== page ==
Pushing ahead for a diplomatic solution

Crisis in Ukraine Pushing ahead for a diplomatic solution

The Federal Government is leaving nothing untried in talks with Russia to find a diplomatic solution to the conflict in Ukraine. Federal Foreign Minister Steinmeier travelled to Kiev and Moscow to assess opportunities for a de-escalation of the situation. Previously, the Federal Chancellor had explained the Federal Government’s position on the conflict in Ukraine during her trip to Australia.

Außenminister Frank-Walter Steinmeier trifft seinen russischen Amtskollegen Sergej Lawrow zu einem Gespräch. Thema ist der anhaltende Ukraine-Konflikt.

Steinmeier und Lawrow sprachen in Moskau über den Ukraine-Konflikt.

Photo: picture-alliance/dpa/Blinov

Federal Foreign Minister Steinmeier travelled to Ukraine and Russia on Tuesday with the declared objective of finding out whether there is a chance of stopping a new escalation of the conflict. "Perhaps we need to look for new ways to reduce tensions in relations between the EU and Russia", said Steinmeier prior to his departure.

Meeting with Putin and Lavrov

In Moscow the Federal Foreign Minister met for talks with his Russian counterpart Lavrov. In this meeting Steinmeier stressed the need to adhere to the Minsk agreement. This is "a resilient document that now needs further work."
The conflict in Ukraine is "a really serious crisis for peaceful order in Europe", the minister said afterwards to the gathered press in Moscow. Steinmeier warned: "We are at something like a crossroads. 25 years after the fall of the Berlin Wall, there is once again the threat of voicelessness instead of dialogue, isolation instead of exchange and confrontation instead of cooperation."

Prior to his return flight to Berlin, the Federal Foreign Minister briefly met with Russian President Putin late in the evening. Talks at the Kremlin concerned the conflict in Ukraine and bilateral relations between Germany and Russia.
"The atmosphere of the talks was serious and open", the meeting lasted "considerably longer than an hour", reported Federal Foreign Office Spokesman Schäfer in today's Federal Government press conference.

Stabilising Ukraine

Prior to this, Steinmeier had first met Ukrainian Prime Minister Jazenjuk and then President Poroshenko in Kiev. Steinmeier told Jazenjuk that Ukraine has earned support for the country's political and economic stabilisation.
He continued: "I therefore support the European Commission's idea to hold a European conference as soon as possible so that a Compact for Growth for Ukraine can be set in motion."

Steinmeier said that he agreed with President Poroshenko that "we have to use every opportunity to avoid returning to a situation where there is the threat of a major direct military confrontation."

Merkel named three factors

In her address at the Lowy Institute in Sydney Chancellor Angela Merkel explained the Federal Government's position, which is supported at European level, too. Merkel named three factors.

"Firstly: We support Ukraine politically and also economically. Secondly: We are leaving nothing untried in talks with Russia to find a diplomatic solution to the conflict. Thirdly: We are imposing economic sanctions on Russia insofar as and for as long as they are necessary", said Merkel.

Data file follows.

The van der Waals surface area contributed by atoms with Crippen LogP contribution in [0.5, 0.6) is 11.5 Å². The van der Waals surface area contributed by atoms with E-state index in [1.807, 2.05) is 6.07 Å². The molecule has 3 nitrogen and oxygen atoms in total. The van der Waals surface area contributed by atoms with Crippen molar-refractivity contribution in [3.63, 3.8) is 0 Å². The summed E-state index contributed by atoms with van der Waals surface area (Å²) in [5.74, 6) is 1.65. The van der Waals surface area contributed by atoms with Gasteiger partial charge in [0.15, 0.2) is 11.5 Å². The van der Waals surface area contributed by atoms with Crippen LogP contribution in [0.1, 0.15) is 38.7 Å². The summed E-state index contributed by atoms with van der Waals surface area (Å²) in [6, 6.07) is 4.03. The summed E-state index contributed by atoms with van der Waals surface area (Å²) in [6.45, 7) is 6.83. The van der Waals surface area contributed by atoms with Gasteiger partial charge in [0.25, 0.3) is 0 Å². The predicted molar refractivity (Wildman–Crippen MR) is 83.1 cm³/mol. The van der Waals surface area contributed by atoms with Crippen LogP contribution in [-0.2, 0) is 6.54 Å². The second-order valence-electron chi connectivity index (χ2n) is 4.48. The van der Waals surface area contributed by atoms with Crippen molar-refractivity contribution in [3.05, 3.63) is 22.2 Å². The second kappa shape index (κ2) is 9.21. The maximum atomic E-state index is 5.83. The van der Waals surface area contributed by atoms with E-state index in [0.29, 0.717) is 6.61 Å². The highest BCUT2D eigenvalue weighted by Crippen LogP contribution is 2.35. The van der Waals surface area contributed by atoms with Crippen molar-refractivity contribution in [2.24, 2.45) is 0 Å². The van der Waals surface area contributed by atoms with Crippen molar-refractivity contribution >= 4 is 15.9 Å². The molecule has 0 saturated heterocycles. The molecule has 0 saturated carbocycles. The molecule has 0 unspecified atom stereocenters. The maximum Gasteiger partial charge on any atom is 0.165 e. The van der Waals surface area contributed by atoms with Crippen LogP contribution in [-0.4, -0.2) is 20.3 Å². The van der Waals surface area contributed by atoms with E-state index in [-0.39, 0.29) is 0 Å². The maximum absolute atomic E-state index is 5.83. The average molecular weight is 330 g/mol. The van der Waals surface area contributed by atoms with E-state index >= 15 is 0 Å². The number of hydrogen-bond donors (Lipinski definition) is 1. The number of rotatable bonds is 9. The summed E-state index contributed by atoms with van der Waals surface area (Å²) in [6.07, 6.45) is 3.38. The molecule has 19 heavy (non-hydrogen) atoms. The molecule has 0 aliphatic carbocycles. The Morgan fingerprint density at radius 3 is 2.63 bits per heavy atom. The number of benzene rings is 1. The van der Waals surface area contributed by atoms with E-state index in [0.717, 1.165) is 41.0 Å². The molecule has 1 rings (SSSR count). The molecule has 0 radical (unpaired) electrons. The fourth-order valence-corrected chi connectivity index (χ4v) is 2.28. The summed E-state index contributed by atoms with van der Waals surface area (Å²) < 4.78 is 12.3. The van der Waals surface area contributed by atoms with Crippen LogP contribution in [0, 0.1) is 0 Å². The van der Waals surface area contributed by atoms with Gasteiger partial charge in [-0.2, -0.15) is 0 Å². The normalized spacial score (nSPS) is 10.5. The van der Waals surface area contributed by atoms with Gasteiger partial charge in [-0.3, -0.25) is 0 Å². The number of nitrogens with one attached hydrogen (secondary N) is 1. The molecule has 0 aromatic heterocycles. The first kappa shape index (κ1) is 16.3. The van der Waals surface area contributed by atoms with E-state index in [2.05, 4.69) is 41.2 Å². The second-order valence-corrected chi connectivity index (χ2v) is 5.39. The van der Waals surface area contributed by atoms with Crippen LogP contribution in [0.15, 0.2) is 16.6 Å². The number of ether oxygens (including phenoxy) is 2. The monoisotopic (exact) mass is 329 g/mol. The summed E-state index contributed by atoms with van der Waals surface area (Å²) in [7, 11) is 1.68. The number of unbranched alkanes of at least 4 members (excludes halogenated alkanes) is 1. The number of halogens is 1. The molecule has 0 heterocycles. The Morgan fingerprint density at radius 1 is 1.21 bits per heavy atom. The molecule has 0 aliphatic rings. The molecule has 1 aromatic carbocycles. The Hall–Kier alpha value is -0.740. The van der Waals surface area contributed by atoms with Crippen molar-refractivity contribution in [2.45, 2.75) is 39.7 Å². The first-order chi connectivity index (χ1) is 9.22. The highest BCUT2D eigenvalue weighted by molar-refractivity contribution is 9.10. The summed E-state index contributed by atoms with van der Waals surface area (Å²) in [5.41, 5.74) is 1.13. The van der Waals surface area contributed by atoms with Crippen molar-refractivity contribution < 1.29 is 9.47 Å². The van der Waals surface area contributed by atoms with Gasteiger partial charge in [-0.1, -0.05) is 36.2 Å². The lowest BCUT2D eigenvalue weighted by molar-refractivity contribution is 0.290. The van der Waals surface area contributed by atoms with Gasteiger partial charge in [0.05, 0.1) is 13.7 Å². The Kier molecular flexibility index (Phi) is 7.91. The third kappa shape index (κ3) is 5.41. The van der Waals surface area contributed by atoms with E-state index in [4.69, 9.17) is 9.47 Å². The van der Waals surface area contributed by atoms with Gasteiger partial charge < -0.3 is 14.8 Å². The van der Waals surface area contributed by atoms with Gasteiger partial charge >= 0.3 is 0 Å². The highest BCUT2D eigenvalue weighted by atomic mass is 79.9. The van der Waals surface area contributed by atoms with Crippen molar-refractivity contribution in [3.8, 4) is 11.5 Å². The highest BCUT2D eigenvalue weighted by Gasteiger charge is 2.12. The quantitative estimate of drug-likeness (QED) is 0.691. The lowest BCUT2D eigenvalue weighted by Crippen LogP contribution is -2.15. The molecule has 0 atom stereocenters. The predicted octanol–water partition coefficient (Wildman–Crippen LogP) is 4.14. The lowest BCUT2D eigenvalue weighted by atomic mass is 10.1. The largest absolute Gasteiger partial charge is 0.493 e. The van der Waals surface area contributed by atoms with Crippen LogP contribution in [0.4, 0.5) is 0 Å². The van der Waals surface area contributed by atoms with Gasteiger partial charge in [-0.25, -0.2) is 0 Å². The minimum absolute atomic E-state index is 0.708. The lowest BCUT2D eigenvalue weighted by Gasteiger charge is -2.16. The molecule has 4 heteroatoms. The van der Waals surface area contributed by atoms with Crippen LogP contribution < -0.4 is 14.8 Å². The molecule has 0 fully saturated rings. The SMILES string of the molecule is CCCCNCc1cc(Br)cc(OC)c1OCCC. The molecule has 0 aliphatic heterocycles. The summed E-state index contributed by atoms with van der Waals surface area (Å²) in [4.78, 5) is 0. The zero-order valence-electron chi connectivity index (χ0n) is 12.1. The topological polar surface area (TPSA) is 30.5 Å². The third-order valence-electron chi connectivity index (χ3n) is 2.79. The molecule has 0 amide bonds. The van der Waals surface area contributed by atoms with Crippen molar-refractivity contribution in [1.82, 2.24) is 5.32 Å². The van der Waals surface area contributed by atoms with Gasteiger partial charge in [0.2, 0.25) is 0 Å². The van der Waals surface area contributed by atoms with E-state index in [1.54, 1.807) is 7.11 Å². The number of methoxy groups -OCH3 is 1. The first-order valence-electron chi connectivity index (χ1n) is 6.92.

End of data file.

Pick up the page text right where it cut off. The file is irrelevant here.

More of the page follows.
Objective: The territorial integrity of Ukraine

The Chancellor also again emphasised that the objective of all of these efforts is "a sovereign and territorially intact Ukraine that can determine its future itself."

The conflict cannot be resolved through military action, continued Merkel. But, she said, that is not to say: "Because we cannot resolve it militarily we cannot resolve it at all."

Old ways of thinking in spheres of influence must not be allowed to hold sway, the Chancellor stressed. She questioned Russia's influence on the foreign policy decisions of Eastern European countries: "This is not just about Ukraine, it is about Moldavia, it is about Georgia. If it continues like this, will it then be a question of Serbia and the Western Balkans, too?"

Conflict resolution takes time

Sometimes in politics you need to be patient, stressed the Chancellor, referring to her own experiences in former East Germany: "If we do not believe that our values are valuable, that at some point they will win through, then we may as well stop trying."

During the Federal Government press conference Deputy Government Spokesperson Christiane Wirtz added that it is about being patient. "There is no quick solution here." Results cannot be expected within a few hours or days, she said. The first objective is to maintain communication. In this way the other side's arguments can be heard and responded to.

Federal Foreign Minister Steinmeier in Brussels, Kiev and Moscow

At the meeting of foreign ministers in Brussels on Monday talks focused on the conflict in Ukraine as well as the Middle East and Libya. Prior to the meeting, Federal Foreign Minister Steinmeier stressed that the ministers agreed on the need to support Ukraine.

"We are urgently called upon to assist with the political and economic stabilisation of Ukraine. I am grateful that the first proposals for this have been issued by the EU Commission, too."

On Tuesday the Federal Foreign Minister will travel on to Kiev and Moscow. The aim of the trip, according to Steinmeier, is to find out whether there is a chance of stopping a new escalation of the conflict. Steinmeier also said:

"Perhaps we need to look for new ways to reduce tensions in relations between the EU and Russia."